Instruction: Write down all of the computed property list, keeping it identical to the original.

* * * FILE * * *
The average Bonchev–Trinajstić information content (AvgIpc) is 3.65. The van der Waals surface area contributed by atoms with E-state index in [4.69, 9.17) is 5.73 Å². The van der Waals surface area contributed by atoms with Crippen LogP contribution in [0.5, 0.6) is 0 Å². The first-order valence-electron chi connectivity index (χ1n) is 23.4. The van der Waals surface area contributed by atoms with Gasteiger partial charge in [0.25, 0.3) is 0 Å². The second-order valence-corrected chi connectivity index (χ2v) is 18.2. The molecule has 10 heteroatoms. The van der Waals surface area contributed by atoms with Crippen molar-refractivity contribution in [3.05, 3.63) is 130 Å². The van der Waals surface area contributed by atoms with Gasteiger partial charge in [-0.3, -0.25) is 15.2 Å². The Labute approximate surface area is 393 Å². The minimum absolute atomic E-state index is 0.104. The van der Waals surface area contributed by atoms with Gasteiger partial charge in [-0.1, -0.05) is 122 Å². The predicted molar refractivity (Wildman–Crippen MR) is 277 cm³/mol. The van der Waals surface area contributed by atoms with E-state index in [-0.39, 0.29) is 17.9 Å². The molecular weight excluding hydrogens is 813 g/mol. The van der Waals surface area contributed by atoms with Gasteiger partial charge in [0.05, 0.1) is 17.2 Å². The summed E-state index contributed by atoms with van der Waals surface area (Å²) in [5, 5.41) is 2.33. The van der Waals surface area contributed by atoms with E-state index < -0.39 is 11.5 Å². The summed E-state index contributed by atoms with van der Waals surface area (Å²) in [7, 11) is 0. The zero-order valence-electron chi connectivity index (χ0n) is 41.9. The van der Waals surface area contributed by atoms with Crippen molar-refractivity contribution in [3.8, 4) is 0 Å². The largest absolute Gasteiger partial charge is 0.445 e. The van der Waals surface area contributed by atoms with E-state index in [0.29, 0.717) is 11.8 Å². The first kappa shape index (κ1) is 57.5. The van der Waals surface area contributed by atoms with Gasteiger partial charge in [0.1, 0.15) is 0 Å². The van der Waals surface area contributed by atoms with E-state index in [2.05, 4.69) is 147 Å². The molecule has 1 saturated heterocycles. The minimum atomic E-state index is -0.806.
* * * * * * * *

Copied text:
The average Bonchev–Trinajstić information content (AvgIpc) is 3.65. The van der Waals surface area contributed by atoms with E-state index in [4.69, 9.17) is 5.73 Å². The van der Waals surface area contributed by atoms with Crippen LogP contribution in [0.5, 0.6) is 0 Å². The first-order valence-electron chi connectivity index (χ1n) is 23.4. The van der Waals surface area contributed by atoms with Gasteiger partial charge in [0.25, 0.3) is 0 Å². The second-order valence-corrected chi connectivity index (χ2v) is 18.2. The molecule has 10 heteroatoms. The van der Waals surface area contributed by atoms with Crippen molar-refractivity contribution in [3.05, 3.63) is 130 Å². The van der Waals surface area contributed by atoms with Gasteiger partial charge in [-0.3, -0.25) is 15.2 Å². The Labute approximate surface area is 393 Å². The minimum absolute atomic E-state index is 0.104. The van der Waals surface area contributed by atoms with Gasteiger partial charge in [-0.1, -0.05) is 122 Å². The predicted molar refractivity (Wildman–Crippen MR) is 277 cm³/mol. The van der Waals surface area contributed by atoms with E-state index in [-0.39, 0.29) is 17.9 Å². The molecular weight excluding hydrogens is 813 g/mol. The van der Waals surface area contributed by atoms with Gasteiger partial charge in [0.05, 0.1) is 17.2 Å². The summed E-state index contributed by atoms with van der Waals surface area (Å²) in [5, 5.41) is 2.33. The van der Waals surface area contributed by atoms with E-state index < -0.39 is 11.5 Å². The summed E-state index contributed by atoms with van der Waals surface area (Å²) in [7, 11) is 0. The zero-order valence-electron chi connectivity index (χ0n) is 41.9. The van der Waals surface area contributed by atoms with Crippen molar-refractivity contribution in [3.8, 4) is 0 Å². The largest absolute Gasteiger partial charge is 0.445 e. The van der Waals surface area contributed by atoms with E-state index in [0.29, 0.717) is 11.8 Å². The first kappa shape index (κ1) is 57.5. The van der Waals surface area contributed by atoms with Gasteiger partial charge in [0.1, 0.15) is 0 Å². The van der Waals surface area contributed by atoms with E-state index in [2.05, 4.69) is 147 Å². The molecule has 1 saturated heterocycles. The minimum atomic E-state index is -0.806.